Disability management is an early intervention effort, the purpose of which is to assist a newly disabled worker in successful job maintenance or return to work. Current statistics show that the likelihood of return to work for employees after the onset of disability is low. Half of those who experience lost time following the onset or worsening of disability while at work will drop out of the workforce permanently if they do not return within 5 months (Carbine et al., 1989). The reaons for unemployment are not limited to the health problems caused by the disability. Research shows that a wide range of problems arise from the onset of disability and can act as barriers to return to work (Gates, Taler & Akabas, 1989). These problems include meeting financial obligations with significantly reduced income, coping with changing family dynamics and responsibilities as a consequence of disability, overcoming the emotional impact of disability, negotiating with the worksite for transitional employment or permanent job accommodations, establishing new vocational goals when necessary, and maneuvering through the medical and social welfare community to obtain the assistance needed for return to work.

While the needs of the disabled worker are foremost, disability management programs also help the organization. They do so because they can reduce the impact of disability on the worksite by helping to contain costs associated with disability, minimize the negative effects of disability on organizational productivity and maintain employee morale and work group competence. it is estimated that disability costs in income maintenance benefits to the employee and medical care expenses can account for up to 6 percent of a company's budget and these costs will continue to rise by as much as 10 percent over the next year (Carbine et al., 1989). The costs of replacement hiring and training, and the indirect costs of lowered productivity due to lost days at work and low employee morale are also considerable. Further, workforce demographics are changing (Johnston, 1987). The workforce is both aging and dwindling, reflecting the demographics of the baby boom generation and the lower birth rates between 1965 and 1976, and disability among employees can be expected to increase in the future. It is to the employer's advantage, therefore, to establish the means of maintaining workers with disability, many of whom comprise the skilled, knowledgeable labor force. Finally, effective disability management can assist the employer in preparing for the regulations likely to follow passage of the Americans with Disabilities Act.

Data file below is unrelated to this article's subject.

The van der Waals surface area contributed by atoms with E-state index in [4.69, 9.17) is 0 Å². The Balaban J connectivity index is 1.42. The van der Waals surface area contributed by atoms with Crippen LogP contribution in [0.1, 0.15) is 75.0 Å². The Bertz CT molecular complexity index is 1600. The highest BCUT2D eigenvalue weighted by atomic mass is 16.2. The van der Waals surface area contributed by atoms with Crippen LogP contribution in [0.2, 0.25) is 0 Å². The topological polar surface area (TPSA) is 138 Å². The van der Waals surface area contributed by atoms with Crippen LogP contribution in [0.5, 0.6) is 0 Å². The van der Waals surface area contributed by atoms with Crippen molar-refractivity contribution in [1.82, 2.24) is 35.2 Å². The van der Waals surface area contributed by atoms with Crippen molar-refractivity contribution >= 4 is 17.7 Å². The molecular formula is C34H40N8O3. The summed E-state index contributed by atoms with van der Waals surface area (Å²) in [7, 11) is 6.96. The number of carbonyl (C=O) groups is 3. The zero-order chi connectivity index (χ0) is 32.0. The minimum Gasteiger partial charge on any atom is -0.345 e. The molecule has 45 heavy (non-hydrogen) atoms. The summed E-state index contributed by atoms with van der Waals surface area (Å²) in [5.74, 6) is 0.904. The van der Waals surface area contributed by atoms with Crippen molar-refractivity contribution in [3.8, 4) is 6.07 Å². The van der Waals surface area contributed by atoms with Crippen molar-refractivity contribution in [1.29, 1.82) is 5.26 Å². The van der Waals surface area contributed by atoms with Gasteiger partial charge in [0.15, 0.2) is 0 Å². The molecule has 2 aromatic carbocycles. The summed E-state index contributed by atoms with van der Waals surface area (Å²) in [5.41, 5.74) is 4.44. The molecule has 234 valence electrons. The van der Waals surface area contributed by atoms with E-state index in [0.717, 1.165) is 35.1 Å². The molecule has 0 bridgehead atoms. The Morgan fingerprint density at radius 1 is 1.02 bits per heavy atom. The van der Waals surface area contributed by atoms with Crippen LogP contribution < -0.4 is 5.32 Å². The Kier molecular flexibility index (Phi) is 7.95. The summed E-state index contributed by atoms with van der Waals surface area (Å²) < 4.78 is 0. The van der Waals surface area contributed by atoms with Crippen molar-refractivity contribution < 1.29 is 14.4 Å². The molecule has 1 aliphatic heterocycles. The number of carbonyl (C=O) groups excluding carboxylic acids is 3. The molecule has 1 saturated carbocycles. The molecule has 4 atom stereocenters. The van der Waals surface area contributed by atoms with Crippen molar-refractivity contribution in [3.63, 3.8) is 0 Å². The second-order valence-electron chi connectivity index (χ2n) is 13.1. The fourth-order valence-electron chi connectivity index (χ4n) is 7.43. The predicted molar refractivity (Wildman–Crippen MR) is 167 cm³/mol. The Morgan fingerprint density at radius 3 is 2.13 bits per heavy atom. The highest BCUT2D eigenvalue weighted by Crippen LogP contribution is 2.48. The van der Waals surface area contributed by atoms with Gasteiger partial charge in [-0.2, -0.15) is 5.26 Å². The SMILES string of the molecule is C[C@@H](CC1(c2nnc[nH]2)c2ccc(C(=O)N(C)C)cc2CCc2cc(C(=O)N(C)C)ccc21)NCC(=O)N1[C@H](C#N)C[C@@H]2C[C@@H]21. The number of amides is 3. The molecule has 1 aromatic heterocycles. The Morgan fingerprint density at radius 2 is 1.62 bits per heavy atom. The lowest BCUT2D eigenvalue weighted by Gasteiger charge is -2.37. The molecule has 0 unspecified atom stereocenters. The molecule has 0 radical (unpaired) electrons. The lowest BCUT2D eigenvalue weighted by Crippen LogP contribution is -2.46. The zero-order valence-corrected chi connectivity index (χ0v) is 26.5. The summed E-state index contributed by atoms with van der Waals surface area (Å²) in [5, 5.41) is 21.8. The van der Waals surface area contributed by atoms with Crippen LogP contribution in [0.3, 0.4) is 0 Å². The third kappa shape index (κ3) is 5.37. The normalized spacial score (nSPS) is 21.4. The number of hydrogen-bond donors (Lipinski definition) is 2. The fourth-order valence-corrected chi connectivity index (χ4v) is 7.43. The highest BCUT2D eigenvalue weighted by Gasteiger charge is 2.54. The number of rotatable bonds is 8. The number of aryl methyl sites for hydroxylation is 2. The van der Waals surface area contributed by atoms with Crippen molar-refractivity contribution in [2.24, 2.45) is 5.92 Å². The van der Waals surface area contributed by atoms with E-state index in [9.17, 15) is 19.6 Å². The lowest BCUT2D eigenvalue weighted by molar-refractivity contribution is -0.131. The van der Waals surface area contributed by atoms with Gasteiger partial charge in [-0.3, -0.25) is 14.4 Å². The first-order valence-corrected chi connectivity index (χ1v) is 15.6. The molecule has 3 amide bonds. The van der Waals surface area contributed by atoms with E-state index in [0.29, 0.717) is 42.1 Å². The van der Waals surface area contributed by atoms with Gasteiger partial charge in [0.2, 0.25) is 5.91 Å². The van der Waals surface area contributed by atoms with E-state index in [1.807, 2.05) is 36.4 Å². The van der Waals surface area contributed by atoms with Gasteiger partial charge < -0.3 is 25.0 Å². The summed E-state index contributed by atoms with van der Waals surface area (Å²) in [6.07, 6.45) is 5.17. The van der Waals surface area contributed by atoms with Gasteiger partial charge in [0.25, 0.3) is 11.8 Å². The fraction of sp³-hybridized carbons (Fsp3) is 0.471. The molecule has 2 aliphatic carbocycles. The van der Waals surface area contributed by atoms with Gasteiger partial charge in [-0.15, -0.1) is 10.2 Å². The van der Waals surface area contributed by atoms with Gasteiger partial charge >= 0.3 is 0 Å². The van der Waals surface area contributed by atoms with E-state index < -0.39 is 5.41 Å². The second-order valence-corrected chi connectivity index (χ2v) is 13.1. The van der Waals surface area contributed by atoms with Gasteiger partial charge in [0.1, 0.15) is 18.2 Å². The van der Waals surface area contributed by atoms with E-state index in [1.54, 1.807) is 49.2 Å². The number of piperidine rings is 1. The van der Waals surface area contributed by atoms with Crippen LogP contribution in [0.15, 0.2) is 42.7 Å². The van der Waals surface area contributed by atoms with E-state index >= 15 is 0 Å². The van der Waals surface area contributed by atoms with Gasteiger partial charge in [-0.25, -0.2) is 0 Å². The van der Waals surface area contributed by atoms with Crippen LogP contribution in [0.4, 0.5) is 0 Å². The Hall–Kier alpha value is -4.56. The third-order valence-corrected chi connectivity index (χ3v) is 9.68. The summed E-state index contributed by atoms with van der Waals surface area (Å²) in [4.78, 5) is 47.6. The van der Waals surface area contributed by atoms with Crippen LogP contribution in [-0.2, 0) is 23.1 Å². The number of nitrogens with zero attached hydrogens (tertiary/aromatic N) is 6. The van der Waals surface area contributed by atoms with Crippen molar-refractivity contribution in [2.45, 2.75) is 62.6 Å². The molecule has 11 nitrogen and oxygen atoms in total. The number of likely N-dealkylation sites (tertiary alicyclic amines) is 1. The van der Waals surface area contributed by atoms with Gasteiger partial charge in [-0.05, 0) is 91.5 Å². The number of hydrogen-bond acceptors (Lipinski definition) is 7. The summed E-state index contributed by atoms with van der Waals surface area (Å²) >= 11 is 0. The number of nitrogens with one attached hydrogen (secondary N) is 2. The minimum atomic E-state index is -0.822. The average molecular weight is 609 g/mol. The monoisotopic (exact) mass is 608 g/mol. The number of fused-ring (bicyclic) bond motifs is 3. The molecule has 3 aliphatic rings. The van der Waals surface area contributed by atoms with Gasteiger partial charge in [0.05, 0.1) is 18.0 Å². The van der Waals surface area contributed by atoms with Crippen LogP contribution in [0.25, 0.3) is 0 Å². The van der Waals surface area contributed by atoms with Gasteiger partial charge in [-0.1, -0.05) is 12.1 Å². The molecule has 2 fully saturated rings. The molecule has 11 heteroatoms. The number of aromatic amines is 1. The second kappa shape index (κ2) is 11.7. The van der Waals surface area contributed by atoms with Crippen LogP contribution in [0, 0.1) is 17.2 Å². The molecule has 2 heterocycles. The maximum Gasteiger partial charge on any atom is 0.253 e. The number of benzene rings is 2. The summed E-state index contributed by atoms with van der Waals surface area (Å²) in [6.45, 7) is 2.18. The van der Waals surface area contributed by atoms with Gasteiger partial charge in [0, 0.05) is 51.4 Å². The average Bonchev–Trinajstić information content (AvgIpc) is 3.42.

A Model for Understanding the

Role of the Organization in

Disability Management

One way to understand how the organizational context affects the success of the disability management program is to assess aspects of the organization that promote or constrain program activity. Kurt Lewin's model of force field analysis (Deutsch, 1968) provides a framework for such an assessment. Lewin described a state of organizational equilibrium as a time when, in relation to a particular issue, the forces promoting change are in balance with the forces restraining change. For change to occur the promoting forces must increase, the restraining forces decline or some combination of movement of each must occur. In considering disability management, when the forces promoting effective disability management outweigh the forces constraining disability management, the resulting equilibrium is expressed as successful return to work or job maintenance by the disabled workers. Conversely, when constraining forces outweigh promoting forces the resulting equilibrium is expressed as unemployment or underemployment of workers with disabilities.